Here’s the truth: I do find this next level of trust to be terrifying. And yet I know I can no longer be the fashion illustrator. I’m simply not able to be the obedient, eager to please young ingenue I used to be. The last few times a client asked me to adjust what I knew were exceptionally good paintings, I experienced a feeling that was nearly indistinguishable from pain, which then deepened into a temporary depression. After years of practice, I know that adding “just one more line” is the kiss of death for my work, turning it into overworked trash. That is, if you consider my own assessment of my work valid, which it seems I am finally finding the confidence to do. And yet of course I do not wish to argue with a client, so I feel conflicted.

It didn’t used to bother me, after all I would say, they are paying for it. Now, it seems like money is a very trivial reason for ‘fixing’ already good work just to fit into someone else’s idea of acceptable aesthetics. I can’t blame the art directors who are just doing their jobs. It’s really on me to start saying no to this type of gig, even though I’m in no way certain that I will be able to support myself on fine art alone. This strong sensation of aversion is something I have to accept and work around. My failure to willingly cater to the requests of my clients is essentially forcing me to risk everything and become a fine artist. At least that way I can say; this is what it is, if you love it, great, and if not, it doesn’t matter.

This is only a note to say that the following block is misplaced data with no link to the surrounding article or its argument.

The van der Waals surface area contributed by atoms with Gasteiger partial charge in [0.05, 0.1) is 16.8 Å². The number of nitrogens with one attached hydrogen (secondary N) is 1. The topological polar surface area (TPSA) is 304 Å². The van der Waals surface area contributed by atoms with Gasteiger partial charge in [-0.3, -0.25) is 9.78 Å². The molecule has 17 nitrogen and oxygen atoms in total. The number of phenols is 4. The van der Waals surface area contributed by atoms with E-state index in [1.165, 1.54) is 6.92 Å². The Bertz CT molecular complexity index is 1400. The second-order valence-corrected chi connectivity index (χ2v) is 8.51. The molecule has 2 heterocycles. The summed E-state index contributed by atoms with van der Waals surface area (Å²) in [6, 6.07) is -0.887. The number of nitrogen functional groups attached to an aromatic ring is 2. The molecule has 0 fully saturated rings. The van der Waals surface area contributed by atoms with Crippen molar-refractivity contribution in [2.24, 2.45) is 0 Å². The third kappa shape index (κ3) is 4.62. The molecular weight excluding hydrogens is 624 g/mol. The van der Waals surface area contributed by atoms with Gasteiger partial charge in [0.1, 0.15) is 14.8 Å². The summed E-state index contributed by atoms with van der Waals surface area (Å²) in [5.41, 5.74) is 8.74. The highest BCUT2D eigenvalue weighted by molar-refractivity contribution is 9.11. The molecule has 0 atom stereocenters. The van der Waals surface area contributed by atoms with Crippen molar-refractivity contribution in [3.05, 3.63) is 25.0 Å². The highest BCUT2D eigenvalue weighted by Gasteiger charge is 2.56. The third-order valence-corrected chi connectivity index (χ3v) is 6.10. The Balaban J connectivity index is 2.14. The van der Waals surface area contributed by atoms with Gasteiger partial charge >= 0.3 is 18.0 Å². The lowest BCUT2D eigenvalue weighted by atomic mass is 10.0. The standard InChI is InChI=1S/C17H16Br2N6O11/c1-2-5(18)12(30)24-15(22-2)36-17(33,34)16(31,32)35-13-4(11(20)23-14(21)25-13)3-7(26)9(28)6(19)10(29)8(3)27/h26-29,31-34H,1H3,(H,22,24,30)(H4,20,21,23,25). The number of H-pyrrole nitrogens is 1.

Change can be gradual for a while, until in one moment it has to be sudden and complete. The cocoon is left behind forever.

There’s no roadmap for this. Every artist is different and I’m no exception. I just know that this is what I am and I must find a way to do it by any means necessary. Realizing it requires a complete commitment to the work. A willingness to sacrifice everything to do it. The source of this unprecedented trust is a belief in the divine plan of the universe, that seems to have created me to do this, for reasons I may never understand.

A postscript: after I posted this I had a dream where I changed my name. and I woke and felt this was exactly the right time to do it. My new name is Danielle Final.